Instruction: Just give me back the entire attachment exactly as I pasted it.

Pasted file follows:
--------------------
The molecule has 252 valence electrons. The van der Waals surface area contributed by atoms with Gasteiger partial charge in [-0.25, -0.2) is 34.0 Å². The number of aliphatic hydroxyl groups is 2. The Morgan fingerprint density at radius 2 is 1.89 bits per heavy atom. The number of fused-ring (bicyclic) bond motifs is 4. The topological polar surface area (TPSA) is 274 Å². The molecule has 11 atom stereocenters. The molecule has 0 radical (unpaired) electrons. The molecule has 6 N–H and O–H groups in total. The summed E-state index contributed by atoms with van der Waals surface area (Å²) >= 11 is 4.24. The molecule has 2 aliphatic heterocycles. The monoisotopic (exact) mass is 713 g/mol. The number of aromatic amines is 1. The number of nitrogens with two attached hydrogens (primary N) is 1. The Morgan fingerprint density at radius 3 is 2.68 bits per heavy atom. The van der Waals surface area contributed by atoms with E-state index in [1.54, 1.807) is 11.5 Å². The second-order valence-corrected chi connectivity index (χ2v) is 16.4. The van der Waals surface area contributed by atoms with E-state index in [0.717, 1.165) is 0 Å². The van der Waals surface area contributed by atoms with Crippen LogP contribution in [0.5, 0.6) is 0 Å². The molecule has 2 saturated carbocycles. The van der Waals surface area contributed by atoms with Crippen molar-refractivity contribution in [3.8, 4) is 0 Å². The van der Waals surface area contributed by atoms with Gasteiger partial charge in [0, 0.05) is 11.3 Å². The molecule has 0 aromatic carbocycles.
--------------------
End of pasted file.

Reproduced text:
The molecule has 252 valence electrons. The van der Waals surface area contributed by atoms with Gasteiger partial charge in [-0.25, -0.2) is 34.0 Å². The number of aliphatic hydroxyl groups is 2. The Morgan fingerprint density at radius 2 is 1.89 bits per heavy atom. The number of fused-ring (bicyclic) bond motifs is 4. The topological polar surface area (TPSA) is 274 Å². The molecule has 11 atom stereocenters. The molecule has 0 radical (unpaired) electrons. The molecule has 6 N–H and O–H groups in total. The summed E-state index contributed by atoms with van der Waals surface area (Å²) >= 11 is 4.24. The molecule has 2 aliphatic heterocycles. The monoisotopic (exact) mass is 713 g/mol. The number of aromatic amines is 1. The number of nitrogens with two attached hydrogens (primary N) is 1. The Morgan fingerprint density at radius 3 is 2.68 bits per heavy atom. The van der Waals surface area contributed by atoms with E-state index in [1.54, 1.807) is 11.5 Å². The second-order valence-corrected chi connectivity index (χ2v) is 16.4. The van der Waals surface area contributed by atoms with E-state index in [0.717, 1.165) is 0 Å². The van der Waals surface area contributed by atoms with Crippen LogP contribution in [0.5, 0.6) is 0 Å². The molecule has 2 saturated carbocycles. The van der Waals surface area contributed by atoms with Crippen molar-refractivity contribution in [3.8, 4) is 0 Å². The van der Waals surface area contributed by atoms with Gasteiger partial charge in [0, 0.05) is 11.3 Å². The molecule has 0 aromatic carbocycles.